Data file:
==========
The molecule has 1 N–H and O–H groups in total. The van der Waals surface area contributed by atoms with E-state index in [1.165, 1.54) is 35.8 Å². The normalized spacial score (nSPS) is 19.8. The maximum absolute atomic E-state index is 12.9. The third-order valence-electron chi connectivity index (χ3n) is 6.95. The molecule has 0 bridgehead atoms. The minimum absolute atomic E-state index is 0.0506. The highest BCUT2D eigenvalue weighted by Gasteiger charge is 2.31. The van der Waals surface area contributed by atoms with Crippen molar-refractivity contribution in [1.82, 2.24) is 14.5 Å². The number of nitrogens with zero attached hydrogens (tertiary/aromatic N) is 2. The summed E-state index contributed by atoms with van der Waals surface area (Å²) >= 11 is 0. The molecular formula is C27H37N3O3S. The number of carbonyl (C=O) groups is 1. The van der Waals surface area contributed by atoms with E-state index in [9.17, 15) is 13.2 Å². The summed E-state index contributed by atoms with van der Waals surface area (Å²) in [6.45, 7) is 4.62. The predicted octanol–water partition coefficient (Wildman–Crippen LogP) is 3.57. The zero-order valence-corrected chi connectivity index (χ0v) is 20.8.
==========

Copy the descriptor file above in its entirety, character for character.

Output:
The molecule has 1 N–H and O–H groups in total. The van der Waals surface area contributed by atoms with E-state index in [1.165, 1.54) is 35.8 Å². The normalized spacial score (nSPS) is 19.8. The maximum absolute atomic E-state index is 12.9. The third-order valence-electron chi connectivity index (χ3n) is 6.95. The molecule has 0 bridgehead atoms. The minimum absolute atomic E-state index is 0.0506. The highest BCUT2D eigenvalue weighted by Gasteiger charge is 2.31. The van der Waals surface area contributed by atoms with Crippen molar-refractivity contribution in [1.82, 2.24) is 14.5 Å². The number of nitrogens with zero attached hydrogens (tertiary/aromatic N) is 2. The summed E-state index contributed by atoms with van der Waals surface area (Å²) >= 11 is 0. The molecular formula is C27H37N3O3S. The number of carbonyl (C=O) groups is 1. The van der Waals surface area contributed by atoms with E-state index in [9.17, 15) is 13.2 Å². The summed E-state index contributed by atoms with van der Waals surface area (Å²) in [6.45, 7) is 4.62. The predicted octanol–water partition coefficient (Wildman–Crippen LogP) is 3.57. The zero-order valence-corrected chi connectivity index (χ0v) is 20.8.